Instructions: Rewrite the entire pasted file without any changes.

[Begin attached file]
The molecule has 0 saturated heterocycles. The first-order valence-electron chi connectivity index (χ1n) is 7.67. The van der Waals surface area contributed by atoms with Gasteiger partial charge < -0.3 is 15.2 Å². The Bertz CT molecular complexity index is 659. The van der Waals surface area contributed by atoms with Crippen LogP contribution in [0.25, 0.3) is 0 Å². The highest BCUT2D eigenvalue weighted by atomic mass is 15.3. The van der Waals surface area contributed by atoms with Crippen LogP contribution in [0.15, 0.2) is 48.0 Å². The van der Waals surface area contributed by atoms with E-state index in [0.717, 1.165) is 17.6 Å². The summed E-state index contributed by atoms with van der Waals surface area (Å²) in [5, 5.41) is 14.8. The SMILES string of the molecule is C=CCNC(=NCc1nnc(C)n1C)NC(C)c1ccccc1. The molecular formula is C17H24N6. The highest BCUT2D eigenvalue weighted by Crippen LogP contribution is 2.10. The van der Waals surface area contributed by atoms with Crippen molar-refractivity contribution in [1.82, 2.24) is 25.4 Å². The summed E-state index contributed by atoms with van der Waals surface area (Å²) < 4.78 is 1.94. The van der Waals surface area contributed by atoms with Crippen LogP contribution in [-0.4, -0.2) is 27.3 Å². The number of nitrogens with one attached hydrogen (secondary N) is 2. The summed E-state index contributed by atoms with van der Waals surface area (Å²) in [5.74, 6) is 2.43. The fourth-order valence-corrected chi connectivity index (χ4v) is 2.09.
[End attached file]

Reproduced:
The molecule has 0 saturated heterocycles. The first-order valence-electron chi connectivity index (χ1n) is 7.67. The van der Waals surface area contributed by atoms with Gasteiger partial charge < -0.3 is 15.2 Å². The Bertz CT molecular complexity index is 659. The van der Waals surface area contributed by atoms with Crippen LogP contribution in [0.25, 0.3) is 0 Å². The highest BCUT2D eigenvalue weighted by atomic mass is 15.3. The van der Waals surface area contributed by atoms with Crippen LogP contribution in [0.15, 0.2) is 48.0 Å². The van der Waals surface area contributed by atoms with E-state index in [0.717, 1.165) is 17.6 Å². The summed E-state index contributed by atoms with van der Waals surface area (Å²) in [5, 5.41) is 14.8. The SMILES string of the molecule is C=CCNC(=NCc1nnc(C)n1C)NC(C)c1ccccc1. The molecular formula is C17H24N6. The highest BCUT2D eigenvalue weighted by Crippen LogP contribution is 2.10. The van der Waals surface area contributed by atoms with Crippen molar-refractivity contribution in [1.82, 2.24) is 25.4 Å². The summed E-state index contributed by atoms with van der Waals surface area (Å²) < 4.78 is 1.94. The van der Waals surface area contributed by atoms with Crippen LogP contribution in [-0.4, -0.2) is 27.3 Å². The number of nitrogens with one attached hydrogen (secondary N) is 2. The summed E-state index contributed by atoms with van der Waals surface area (Å²) in [5.74, 6) is 2.43. The fourth-order valence-corrected chi connectivity index (χ4v) is 2.09.